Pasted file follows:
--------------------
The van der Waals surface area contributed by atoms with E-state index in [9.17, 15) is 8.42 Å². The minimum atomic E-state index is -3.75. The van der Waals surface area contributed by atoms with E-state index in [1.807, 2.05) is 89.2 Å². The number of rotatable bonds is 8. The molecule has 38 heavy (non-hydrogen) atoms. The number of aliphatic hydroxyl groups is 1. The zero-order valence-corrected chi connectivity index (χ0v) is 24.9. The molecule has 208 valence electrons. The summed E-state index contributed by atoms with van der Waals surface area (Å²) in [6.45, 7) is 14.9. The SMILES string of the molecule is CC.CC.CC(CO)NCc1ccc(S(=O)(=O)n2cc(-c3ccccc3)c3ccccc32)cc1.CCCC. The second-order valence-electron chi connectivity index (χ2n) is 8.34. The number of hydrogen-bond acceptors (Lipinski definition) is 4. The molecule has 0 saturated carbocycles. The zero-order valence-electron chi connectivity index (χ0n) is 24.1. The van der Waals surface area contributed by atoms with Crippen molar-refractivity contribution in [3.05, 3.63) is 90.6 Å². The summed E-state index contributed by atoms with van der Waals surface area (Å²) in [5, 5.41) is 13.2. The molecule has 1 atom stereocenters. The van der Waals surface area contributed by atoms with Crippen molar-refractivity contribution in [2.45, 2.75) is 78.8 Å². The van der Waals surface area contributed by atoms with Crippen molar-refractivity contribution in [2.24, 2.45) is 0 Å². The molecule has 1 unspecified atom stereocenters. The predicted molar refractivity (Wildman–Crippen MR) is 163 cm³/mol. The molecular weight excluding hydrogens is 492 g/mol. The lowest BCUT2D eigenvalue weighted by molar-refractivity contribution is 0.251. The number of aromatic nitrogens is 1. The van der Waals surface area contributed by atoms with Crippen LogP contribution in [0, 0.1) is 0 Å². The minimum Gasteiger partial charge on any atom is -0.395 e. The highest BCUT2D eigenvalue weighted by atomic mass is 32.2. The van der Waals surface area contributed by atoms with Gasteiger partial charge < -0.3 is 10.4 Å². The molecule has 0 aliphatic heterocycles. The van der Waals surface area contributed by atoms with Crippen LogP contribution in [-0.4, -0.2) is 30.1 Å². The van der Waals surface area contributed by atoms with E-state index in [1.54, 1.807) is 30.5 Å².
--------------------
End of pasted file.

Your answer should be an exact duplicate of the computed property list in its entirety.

The van der Waals surface area contributed by atoms with E-state index in [9.17, 15) is 8.42 Å². The minimum atomic E-state index is -3.75. The van der Waals surface area contributed by atoms with E-state index in [1.807, 2.05) is 89.2 Å². The number of rotatable bonds is 8. The molecule has 38 heavy (non-hydrogen) atoms. The number of aliphatic hydroxyl groups is 1. The zero-order valence-corrected chi connectivity index (χ0v) is 24.9. The molecule has 208 valence electrons. The summed E-state index contributed by atoms with van der Waals surface area (Å²) in [6.45, 7) is 14.9. The SMILES string of the molecule is CC.CC.CC(CO)NCc1ccc(S(=O)(=O)n2cc(-c3ccccc3)c3ccccc32)cc1.CCCC. The second-order valence-electron chi connectivity index (χ2n) is 8.34. The number of hydrogen-bond acceptors (Lipinski definition) is 4. The molecule has 0 saturated carbocycles. The zero-order valence-electron chi connectivity index (χ0n) is 24.1. The van der Waals surface area contributed by atoms with Crippen molar-refractivity contribution in [3.05, 3.63) is 90.6 Å². The summed E-state index contributed by atoms with van der Waals surface area (Å²) in [5, 5.41) is 13.2. The molecule has 1 atom stereocenters. The van der Waals surface area contributed by atoms with Crippen molar-refractivity contribution in [2.45, 2.75) is 78.8 Å². The van der Waals surface area contributed by atoms with Crippen molar-refractivity contribution in [2.24, 2.45) is 0 Å². The molecule has 1 unspecified atom stereocenters. The predicted molar refractivity (Wildman–Crippen MR) is 163 cm³/mol. The molecular weight excluding hydrogens is 492 g/mol. The lowest BCUT2D eigenvalue weighted by molar-refractivity contribution is 0.251. The number of aromatic nitrogens is 1. The van der Waals surface area contributed by atoms with Crippen LogP contribution in [0, 0.1) is 0 Å². The minimum Gasteiger partial charge on any atom is -0.395 e. The highest BCUT2D eigenvalue weighted by atomic mass is 32.2. The van der Waals surface area contributed by atoms with Gasteiger partial charge < -0.3 is 10.4 Å². The molecule has 0 aliphatic heterocycles. The van der Waals surface area contributed by atoms with Crippen LogP contribution in [-0.4, -0.2) is 30.1 Å². The van der Waals surface area contributed by atoms with E-state index in [1.54, 1.807) is 30.5 Å².